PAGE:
Cite as: 536 U. S. 584 (2002)
Breyer, J., concurring in judgment
more simply, by placing the aggravating-factor determination (where it logically belongs anyway) in the guilt phase. There is really no way in which Justice Breyer can travel with the happy band that reaches today's result unless he says yes to Apprendi. Concisely put, Justice Breyer is on the wrong flight; he should either get off before the doors close, or buy a ticket to Apprendi-land.
Justice Kennedy, concurring.
Though it is still my view that Apprendi v. New Jersey, 530 U. S. 466 (2000), was wrongly decided, Apprendi is now the law, and its holding must be implemented in a principled way. As the Court suggests, no principled reading of Apprendi would allow Walton v. Arizona, 497 U. S. 639 (1990), to stand. It is beyond question that during the penalty phase of a first-degree murder prosecution in Arizona, the finding of an aggravating circumstance exposes "the defendant to a greater punishment than that authorized by the jury's guilty verdict." Apprendi, supra, at 494. When a finding has this effect, Apprendi makes clear, it cannot be reserved for the judge.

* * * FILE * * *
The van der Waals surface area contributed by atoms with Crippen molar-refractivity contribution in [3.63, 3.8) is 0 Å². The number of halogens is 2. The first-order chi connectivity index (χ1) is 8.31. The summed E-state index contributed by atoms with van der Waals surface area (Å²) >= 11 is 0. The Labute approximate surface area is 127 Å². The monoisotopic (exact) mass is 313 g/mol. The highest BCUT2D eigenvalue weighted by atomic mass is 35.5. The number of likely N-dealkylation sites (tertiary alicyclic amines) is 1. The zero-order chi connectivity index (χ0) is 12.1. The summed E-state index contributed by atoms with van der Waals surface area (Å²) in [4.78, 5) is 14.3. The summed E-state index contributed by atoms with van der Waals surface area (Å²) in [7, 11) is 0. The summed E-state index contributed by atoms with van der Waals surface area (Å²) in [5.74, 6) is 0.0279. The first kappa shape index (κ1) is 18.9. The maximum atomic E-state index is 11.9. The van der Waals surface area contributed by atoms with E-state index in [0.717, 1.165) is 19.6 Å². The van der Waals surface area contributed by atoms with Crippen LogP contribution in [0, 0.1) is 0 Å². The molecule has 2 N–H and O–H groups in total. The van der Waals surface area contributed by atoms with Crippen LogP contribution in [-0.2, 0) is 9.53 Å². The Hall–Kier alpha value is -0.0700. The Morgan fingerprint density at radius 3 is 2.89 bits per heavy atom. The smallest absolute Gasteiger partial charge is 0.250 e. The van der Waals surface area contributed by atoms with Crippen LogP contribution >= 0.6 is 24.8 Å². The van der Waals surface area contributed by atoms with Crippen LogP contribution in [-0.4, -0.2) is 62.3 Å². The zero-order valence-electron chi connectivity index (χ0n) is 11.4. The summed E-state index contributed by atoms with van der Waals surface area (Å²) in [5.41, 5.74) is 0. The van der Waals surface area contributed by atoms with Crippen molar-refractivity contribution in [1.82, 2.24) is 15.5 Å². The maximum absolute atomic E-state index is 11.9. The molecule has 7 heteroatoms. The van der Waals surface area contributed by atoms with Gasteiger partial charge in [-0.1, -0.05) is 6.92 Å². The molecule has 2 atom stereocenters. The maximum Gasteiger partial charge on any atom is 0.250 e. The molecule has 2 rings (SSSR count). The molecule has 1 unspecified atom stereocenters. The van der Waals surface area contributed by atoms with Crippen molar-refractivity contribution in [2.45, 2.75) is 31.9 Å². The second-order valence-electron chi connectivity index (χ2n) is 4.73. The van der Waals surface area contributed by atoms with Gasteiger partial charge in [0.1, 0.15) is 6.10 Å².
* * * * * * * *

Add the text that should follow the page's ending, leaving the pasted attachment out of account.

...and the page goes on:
This is not to say Apprendi should be extended without caution, for the States' settled expectations deserve our respect. A sound understanding of the Sixth Amendment will allow States to respond to the needs and realities of criminal justice administration, and Apprendi can be read as leaving in place many reforms designed to reduce unfairness in sentencing. I agree with the Court, however, that Apprendi and Walton cannot stand together as the law.
With these observations I join the opinion of the Court.
Justice Breyer, concurring in the judgment.
Given my views in Apprendi v. New Jersey, 530 U. S. 466, 555 (2000) (dissenting opinion), and Harris v. United States,
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